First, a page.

Alec Nevala-Lee

Thoughts on art, creativity, and the writing life.

Archive for July 30th, 2018

My ten creative books #1: On Growth and Form

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On Growth and Form

Note: For the next two weeks, I’ll be counting down ten books that have influenced the way that I think about the creative process, in order of the publication of their first editions. It’s a very personal list that reflects my own tastes and idiosyncrasies, and I’m always looking for new recommendations.

In my first semester in college, I won something called the Detur Prize, which presented undergraduates who had earned good grades with an enticing award: a copy of a book of their choice. When you’re eighteen years old and just starting to figure out who you are, a decision like this quickly becomes a declaration of intent: I felt obliged to pick a title that said something about what I hoped to accomplish. A quick glance at the spines of the books selected by my fellow students confirmed that I wasn’t alone in this—the most popular choices seemed to be The Yale Shakespeare and The Wealth of Nations, both of which were revealing in themselves. After a lot of thought, I settled on a book that surprised some of my friends: On Growth and Form by D’Arcy Wentworth Thompson. And though it took me the better part of the next decade to actually finish reading it, I knew from the start that it was the right choice, and my feelings still haven’t changed. Thompson’s weighty masterpiece is the best evidence yet presented that science and the humanities form a continuous whole, with the patterns in one sphere shedding light on the other, but only if channeled through the mind of an author qualified to draw those connections. And Thompson, who uniquely combined the strengths of a scientist, a classicist, and a mathematician, stands as one of the last of our truly comprehensive intelligences.

As its title implies, On Growth and Form covers a dazzling array of topics. Thompson offers up original research and insights on turtle shells, narwhal’s horns, horse’s teeth, soap bubbles, and honeycombs. He explains how a cell finds its shape, how leaves are arranged on a branch, how an insect wing is structured, how birds and fish move, and how human beings grow. And he does it with style. The Nobel laureate Peter Medawar once wrote:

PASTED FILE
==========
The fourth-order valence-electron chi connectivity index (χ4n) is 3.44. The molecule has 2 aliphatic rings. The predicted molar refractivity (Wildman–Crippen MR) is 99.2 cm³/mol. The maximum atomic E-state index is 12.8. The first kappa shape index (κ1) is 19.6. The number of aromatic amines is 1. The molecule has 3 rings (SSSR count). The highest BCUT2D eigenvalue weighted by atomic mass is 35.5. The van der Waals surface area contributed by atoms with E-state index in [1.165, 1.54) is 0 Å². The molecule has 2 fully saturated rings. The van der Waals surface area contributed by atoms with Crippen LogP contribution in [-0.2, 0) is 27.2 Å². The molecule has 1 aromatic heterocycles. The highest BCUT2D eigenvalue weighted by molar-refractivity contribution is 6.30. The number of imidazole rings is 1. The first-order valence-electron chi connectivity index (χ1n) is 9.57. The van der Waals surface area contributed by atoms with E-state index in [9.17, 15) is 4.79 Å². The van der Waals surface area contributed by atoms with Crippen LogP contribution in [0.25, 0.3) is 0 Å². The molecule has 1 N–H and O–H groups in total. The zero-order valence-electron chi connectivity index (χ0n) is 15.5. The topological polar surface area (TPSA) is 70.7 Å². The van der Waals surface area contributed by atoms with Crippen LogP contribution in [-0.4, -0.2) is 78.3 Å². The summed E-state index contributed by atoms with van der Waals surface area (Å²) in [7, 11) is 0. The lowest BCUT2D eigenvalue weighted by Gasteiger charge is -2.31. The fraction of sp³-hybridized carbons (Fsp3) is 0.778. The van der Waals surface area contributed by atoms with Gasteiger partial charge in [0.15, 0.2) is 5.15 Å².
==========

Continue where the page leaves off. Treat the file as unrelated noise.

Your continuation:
I think that Growth and Form is beyond comparison the finest work of literature in all the annals of science that have been recorded in the English tongue. There is a combination here of elegance of style with perfect, absolutely unfailing clarity that has never to my knowledge been surpassed… Growth and Form will remain forever worth reading as a text in the exacting discipline of putting conceptions accurately into words.

And my lifetime of reading Thompson—or, more accurately, reading in Thompson—only confirms that verdict. If Thomas Young, in the words of his biographer Andrew Robinson, was the last man who knew everything, Thompson is the most recent figure who could mount a convincing challenge. That kind of universality is no longer feasible. But On Growth and Form stands as a permanent monument to the idea that such unification was not only possible, but essential. That’s why I chose it two decades ago. And it’s why it still fills me with awe today.

Written by nevalalee

July 30, 2018 at 9:00 am

Quote of the Day

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When a poet says he is doing north, look and see if he is actually doing south. Chances are that his bent is so entirely south that he must swear total allegiance to north in order to include the globe.

Donald Hall, Goatfoot, Milktongue, Twinbird

Written by nevalalee

July 30, 2018 at 7:30 am

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